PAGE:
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Import Competition and Skill Content in U.S. Manufacturing Industries

Author

Listed:
  • Yi Lu

    (National University of Singapore)

  • Travis Ng

    (Chinese University of Hong Kong)

Abstract

Skill content varies enormously across industries and over time. This paper shows that import competition can explain a significant portion of the variation in various skill measures across manufacturing industries. Industries that face more intense import competition employ more nonroutine skill sets, including cognitive, interpersonal, and manual skills, and fewer cognitive routine skills. In addition, we find that the impact of import competition on skills is not driven by imports from low-wage countries or from China. A number of robustness checks also suggest that our results are unlikely to be driven by econometric problems. © 2013 The President and Fellows of Harvard College and the Massachusetts Institute of Technology.

Suggested Citation

  • Yi Lu & Travis Ng, 2013. "Import Competition and Skill Content in U.S. Manufacturing Industries," The Review of Economics and Statistics, MIT Press, vol. 95(4), pages 1404-1417, October.
  • Handle: RePEc:tpr:restat:v:95:y:2013:i:4:p:1404-1417
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    Citations

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    Cited by:

    1. Ipsita Roy & Davide Consoli, 2015. "Employment Polarization in Germany: Role of Technology, Trade and Human Capital," Jena Economic Research Papers 2015-017, Friedrich-Schiller-University Jena.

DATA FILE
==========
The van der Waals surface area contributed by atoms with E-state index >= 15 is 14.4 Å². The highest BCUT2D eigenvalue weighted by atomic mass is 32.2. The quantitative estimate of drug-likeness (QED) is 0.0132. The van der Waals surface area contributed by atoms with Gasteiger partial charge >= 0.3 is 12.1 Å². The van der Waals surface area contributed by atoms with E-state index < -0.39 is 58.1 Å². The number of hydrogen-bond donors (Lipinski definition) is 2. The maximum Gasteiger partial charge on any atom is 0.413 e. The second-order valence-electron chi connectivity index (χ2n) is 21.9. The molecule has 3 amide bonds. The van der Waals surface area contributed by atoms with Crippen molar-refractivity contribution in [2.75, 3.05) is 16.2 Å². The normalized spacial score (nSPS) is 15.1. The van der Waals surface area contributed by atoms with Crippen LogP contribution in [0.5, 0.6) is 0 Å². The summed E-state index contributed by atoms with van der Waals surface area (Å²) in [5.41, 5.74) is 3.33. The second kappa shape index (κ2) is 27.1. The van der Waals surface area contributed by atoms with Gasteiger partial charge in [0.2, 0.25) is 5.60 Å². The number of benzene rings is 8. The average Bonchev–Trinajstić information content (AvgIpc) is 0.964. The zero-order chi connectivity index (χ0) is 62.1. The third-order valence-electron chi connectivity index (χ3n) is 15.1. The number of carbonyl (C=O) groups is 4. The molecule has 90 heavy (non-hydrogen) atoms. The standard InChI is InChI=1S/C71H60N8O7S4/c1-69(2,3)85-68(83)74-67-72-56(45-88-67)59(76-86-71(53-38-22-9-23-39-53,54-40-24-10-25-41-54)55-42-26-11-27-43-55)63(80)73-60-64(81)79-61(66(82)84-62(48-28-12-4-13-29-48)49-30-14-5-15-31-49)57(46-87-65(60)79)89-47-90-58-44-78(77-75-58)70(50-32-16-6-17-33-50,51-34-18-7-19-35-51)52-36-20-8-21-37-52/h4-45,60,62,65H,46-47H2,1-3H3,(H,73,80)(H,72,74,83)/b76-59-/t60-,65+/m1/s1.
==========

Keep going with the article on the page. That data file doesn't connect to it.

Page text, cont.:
2. Francesco Vona & Giovanni Marin & Davide Consoli & David Popp, 2015. "Green Skills," CESifo Working Paper Series 5323, CESifo Group Munich.
    3. Eiichi Tomiura & Ryuhei Wakasugi & Lianming Zhu, 2014. "Task Content of Trade: A Disaggregated Measurement of Japanese Changes," The Japanese Economic Review, Japanese Economic Association, vol. 65(2), pages 238-251, June.
    4. Boris Kaiser & Michael Siegenthaler, 2016. "The Skill‐biased Effects of Exchange Rate Fluctuations," Economic Journal, Royal Economic Society, vol. 0(592), pages 756-780, May.
    5. Davide Consoli & Francesco Vona & Francesco Rentocchini, 2016. "That was then, this is now: skills and routinization in the 2000s," Industrial and Corporate Change, Oxford University Press, vol. 25(5), pages 847-866.
    6. repec:bla:worlde:v:40:y:2017:i:12:p:2676-2703 is not listed on IDEAS
    7. Arthur Korus, 2016. "Currency Overvaluation and R&D Spending," EIIW Discussion paper disbei218, Universitätsbibliothek Wuppertal, University Library.
    8. Ujjayant Chakravorty & Runjuan Liu & Ruotao Tang, 2017. "Firm Innovation under Import Competition from Low-Wage Countries," CESifo Working Paper Series 6569, CESifo Group Munich.
    9. Michele Raitano & Francesco Vona, 2017. "Competition, firm size and returns to skills: Evidence from currency shocks and market liberalisations," The World Economy, Wiley Blackwell, vol. 40(12), pages 2676-2703, December.
    10. Ryuhei Wakasugi & Taiji Furusawa, 2014. "Symposium on Empirical Studies of International Trade and Firms: Introduction," The Japanese Economic Review, Japanese Economic Association, vol. 65(2), pages 137-141, June.

    More about this item

    Keywords

    import competition; skills; labor market;

    JEL classification:

    • F16 - International Economics - - Trade - - - Trade and Labor Market Interactions
    • J24 - Labor and Demographic Economics - - Demand and Supply of Labor - - - Human Capital; Skills; Occupational Choice; Labor Productivity
    • J82 - Labor and Demographic Economics - - Labor Standards - - - Labor Force Composition

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